I think “Tetris” is the reason why people still have Game Boys and they still have the NES. It’s a testament to how long the life of that game is, and the fact that it’s [still] so vibrant. 

AP: I’m still photographing several “Tetris” cartridges people bring to me and ask for signing [my autograph]. 

HR: That happened to me yesterday, the first time. I got off the plane, and in the baggage there were people: “Can you sign this?” I got two NES cartridges to sign. 

Q: This film shows the Soviet people in the beginning as cold. Do you think that’s a symbolic representation, or is it portrayed as you lived it? 

HR: You’re asking whether the people in the Soviet Union were actually that cold? Yeah, that was my impression when I first got there. Normally, when I go to a new country, I try to charm the people at the airport, charm the people at the hotel, and be friendly to them so that I can get a smile. 

[In the Soviet] I didn’t get a smile out of anybody. That was a very strange place. Why is nobody smiling back? Why is nobody reacting to anything that I normally do? That’s just the way it was. So they captured that in the movie. 

AP: Well, I don’t know. I grew up in this country [Russia] and never visited another one before. Basically, at that time, I felt that the Russians were very hospitable because you can’t really enter our city. It’s not designed for strangers, and you will be lost immediately. That’s why, while you are in Moscow, everybody tries to nurse you, to help you as much as possible. But no smiles, that’s true. 

HR: So the difference was, once I got out of the public [area], once I got into the private, once I was invited to people’s homes, it was completely different. Then everybody was nice and smiling and open. It felt like society on the outside was very repressed, but on the inside — behind the closed doors — everybody was normal. 

Q: Henk, how do you go from this “Tetris” story, starting the Tetris company and then moving to working with NASA and the Pisces 4 crew when they came out of their Mars-like habitat? How do you make that journey?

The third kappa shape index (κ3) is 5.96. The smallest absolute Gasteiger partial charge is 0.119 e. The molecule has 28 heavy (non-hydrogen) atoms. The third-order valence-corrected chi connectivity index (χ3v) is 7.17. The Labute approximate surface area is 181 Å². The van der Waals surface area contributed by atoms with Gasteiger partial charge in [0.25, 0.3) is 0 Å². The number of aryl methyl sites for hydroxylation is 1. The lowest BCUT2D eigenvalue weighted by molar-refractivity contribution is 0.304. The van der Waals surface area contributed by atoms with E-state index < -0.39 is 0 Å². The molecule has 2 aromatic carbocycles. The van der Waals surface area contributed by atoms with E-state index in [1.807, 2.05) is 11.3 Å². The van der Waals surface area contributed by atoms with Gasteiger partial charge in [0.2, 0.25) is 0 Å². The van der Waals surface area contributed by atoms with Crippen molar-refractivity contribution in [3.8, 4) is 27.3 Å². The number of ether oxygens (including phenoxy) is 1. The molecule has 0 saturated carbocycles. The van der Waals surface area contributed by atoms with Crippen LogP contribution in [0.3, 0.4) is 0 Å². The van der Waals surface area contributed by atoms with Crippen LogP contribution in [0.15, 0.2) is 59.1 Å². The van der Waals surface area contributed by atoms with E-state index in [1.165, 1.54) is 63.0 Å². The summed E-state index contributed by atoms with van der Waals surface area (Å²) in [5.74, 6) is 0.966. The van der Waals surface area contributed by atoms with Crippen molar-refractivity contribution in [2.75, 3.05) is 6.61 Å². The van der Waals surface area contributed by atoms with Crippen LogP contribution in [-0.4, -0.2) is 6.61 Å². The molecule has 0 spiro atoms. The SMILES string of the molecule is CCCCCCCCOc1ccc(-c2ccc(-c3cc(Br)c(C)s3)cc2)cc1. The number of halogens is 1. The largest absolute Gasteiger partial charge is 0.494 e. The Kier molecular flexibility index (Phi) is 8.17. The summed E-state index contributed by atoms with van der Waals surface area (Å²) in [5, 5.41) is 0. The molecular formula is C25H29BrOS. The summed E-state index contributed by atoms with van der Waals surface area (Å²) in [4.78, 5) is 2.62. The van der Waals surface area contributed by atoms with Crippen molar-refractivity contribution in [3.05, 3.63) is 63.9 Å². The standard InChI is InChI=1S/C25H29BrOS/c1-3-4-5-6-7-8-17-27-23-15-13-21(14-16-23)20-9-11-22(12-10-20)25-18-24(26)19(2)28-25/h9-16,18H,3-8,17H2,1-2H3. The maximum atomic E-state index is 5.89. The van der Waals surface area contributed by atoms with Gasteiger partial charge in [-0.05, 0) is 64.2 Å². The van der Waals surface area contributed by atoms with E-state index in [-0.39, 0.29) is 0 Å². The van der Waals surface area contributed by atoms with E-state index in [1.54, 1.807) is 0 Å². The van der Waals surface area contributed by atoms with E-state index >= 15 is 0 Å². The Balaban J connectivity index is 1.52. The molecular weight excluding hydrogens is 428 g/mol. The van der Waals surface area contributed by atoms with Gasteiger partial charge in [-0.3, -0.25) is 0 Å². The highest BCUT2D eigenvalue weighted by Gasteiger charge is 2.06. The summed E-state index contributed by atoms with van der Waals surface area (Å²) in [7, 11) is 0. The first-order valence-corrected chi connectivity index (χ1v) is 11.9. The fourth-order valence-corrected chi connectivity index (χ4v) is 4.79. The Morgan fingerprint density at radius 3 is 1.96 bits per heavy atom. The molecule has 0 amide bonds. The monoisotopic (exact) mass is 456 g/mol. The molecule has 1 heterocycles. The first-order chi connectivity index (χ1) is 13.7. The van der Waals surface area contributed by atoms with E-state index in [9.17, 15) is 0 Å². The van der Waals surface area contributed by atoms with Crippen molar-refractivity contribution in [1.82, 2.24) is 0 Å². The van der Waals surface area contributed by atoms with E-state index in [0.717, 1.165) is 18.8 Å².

HR: My journey started with a heart attack after I sold my company. I sold one of my companies, and a hundred percent blockage on my “Widowmaker” [a type of heart attack], found my missions in life. Number 3 mission is to make a backup of life by going to other planets. Somebody found out about this, NASA and the University of Hawaii asked me to join their project of studying how to live on Mars. In fact, I was on a moon mission last week for four days. 

Q: Henk, when you demonstrated in the film how the code works, it was fascinating. The film goes on about how you are really aggressive in business, but you understood the mechanics of the code, as you yourself also are a designer. What helped you succeed in getting the game out to the world, and also making it easier for you to connect with Alexey? 

HR: I studied in university, I majored in computer science — and I minored in “Dungeons and Dragons”. I wrote the first role-playing game in Japan. So I’m a coder, programmer, and game designer from way back. 

So when I met Alexey, I already knew what kind of thing I wanted to make for my customers in Japan because I was already publishing Nintendo games by then. I published a number of personal computer games, and then Nintendo. For “Tetris”, we always had to think about how to make the game so easy to play that everybody can just jump in immediately. It helped me a lot, and it’s the reason Alexey and I became friends pretty much immediately.